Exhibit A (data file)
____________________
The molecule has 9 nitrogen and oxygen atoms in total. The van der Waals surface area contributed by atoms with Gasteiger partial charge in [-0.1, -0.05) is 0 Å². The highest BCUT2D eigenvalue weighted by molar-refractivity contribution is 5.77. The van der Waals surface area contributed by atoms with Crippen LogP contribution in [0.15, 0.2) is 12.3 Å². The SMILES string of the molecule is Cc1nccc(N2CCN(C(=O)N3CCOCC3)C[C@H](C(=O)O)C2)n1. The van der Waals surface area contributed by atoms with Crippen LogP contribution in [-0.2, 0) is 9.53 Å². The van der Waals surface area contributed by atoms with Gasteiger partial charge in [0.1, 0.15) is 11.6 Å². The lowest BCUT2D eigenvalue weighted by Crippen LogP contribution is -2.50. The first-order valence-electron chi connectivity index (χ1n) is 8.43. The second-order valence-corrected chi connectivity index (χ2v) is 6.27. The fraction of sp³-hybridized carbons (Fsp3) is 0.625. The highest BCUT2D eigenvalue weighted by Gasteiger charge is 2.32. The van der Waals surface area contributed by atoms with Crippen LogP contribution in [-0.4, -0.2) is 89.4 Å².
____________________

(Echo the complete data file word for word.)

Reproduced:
The molecule has 9 nitrogen and oxygen atoms in total. The van der Waals surface area contributed by atoms with Gasteiger partial charge in [-0.1, -0.05) is 0 Å². The highest BCUT2D eigenvalue weighted by molar-refractivity contribution is 5.77. The van der Waals surface area contributed by atoms with Crippen LogP contribution in [0.15, 0.2) is 12.3 Å². The SMILES string of the molecule is Cc1nccc(N2CCN(C(=O)N3CCOCC3)C[C@H](C(=O)O)C2)n1. The van der Waals surface area contributed by atoms with Crippen LogP contribution in [-0.2, 0) is 9.53 Å². The van der Waals surface area contributed by atoms with Gasteiger partial charge in [0.1, 0.15) is 11.6 Å². The lowest BCUT2D eigenvalue weighted by Crippen LogP contribution is -2.50. The first-order valence-electron chi connectivity index (χ1n) is 8.43. The second-order valence-corrected chi connectivity index (χ2v) is 6.27. The fraction of sp³-hybridized carbons (Fsp3) is 0.625. The highest BCUT2D eigenvalue weighted by Gasteiger charge is 2.32. The van der Waals surface area contributed by atoms with Crippen LogP contribution in [-0.4, -0.2) is 89.4 Å².